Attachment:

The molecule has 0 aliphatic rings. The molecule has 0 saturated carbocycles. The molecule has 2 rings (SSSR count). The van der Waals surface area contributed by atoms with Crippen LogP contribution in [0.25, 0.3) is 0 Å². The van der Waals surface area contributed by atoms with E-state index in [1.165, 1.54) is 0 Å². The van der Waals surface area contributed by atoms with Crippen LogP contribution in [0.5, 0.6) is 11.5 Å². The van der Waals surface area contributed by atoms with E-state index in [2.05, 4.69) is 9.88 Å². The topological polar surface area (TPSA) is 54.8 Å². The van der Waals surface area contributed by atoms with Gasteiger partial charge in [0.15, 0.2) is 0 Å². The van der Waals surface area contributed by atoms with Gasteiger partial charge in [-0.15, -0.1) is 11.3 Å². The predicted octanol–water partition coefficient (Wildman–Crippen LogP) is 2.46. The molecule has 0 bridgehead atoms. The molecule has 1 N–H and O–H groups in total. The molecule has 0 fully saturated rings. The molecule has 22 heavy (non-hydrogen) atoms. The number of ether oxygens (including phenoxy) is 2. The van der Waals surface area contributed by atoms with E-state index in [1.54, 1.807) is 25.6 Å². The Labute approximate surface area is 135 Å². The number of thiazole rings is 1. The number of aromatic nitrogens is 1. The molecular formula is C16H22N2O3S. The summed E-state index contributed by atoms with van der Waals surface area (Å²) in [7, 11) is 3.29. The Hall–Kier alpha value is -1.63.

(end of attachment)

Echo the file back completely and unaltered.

The molecule has 0 aliphatic rings. The molecule has 0 saturated carbocycles. The molecule has 2 rings (SSSR count). The van der Waals surface area contributed by atoms with Crippen LogP contribution in [0.25, 0.3) is 0 Å². The van der Waals surface area contributed by atoms with E-state index in [1.165, 1.54) is 0 Å². The van der Waals surface area contributed by atoms with Crippen LogP contribution in [0.5, 0.6) is 11.5 Å². The van der Waals surface area contributed by atoms with E-state index in [2.05, 4.69) is 9.88 Å². The topological polar surface area (TPSA) is 54.8 Å². The van der Waals surface area contributed by atoms with Gasteiger partial charge in [0.15, 0.2) is 0 Å². The van der Waals surface area contributed by atoms with Gasteiger partial charge in [-0.15, -0.1) is 11.3 Å². The predicted octanol–water partition coefficient (Wildman–Crippen LogP) is 2.46. The molecule has 0 bridgehead atoms. The molecule has 1 N–H and O–H groups in total. The molecule has 0 fully saturated rings. The molecule has 22 heavy (non-hydrogen) atoms. The number of ether oxygens (including phenoxy) is 2. The van der Waals surface area contributed by atoms with E-state index in [1.54, 1.807) is 25.6 Å². The Labute approximate surface area is 135 Å². The number of thiazole rings is 1. The number of aromatic nitrogens is 1. The molecular formula is C16H22N2O3S. The summed E-state index contributed by atoms with van der Waals surface area (Å²) in [7, 11) is 3.29. The Hall–Kier alpha value is -1.63.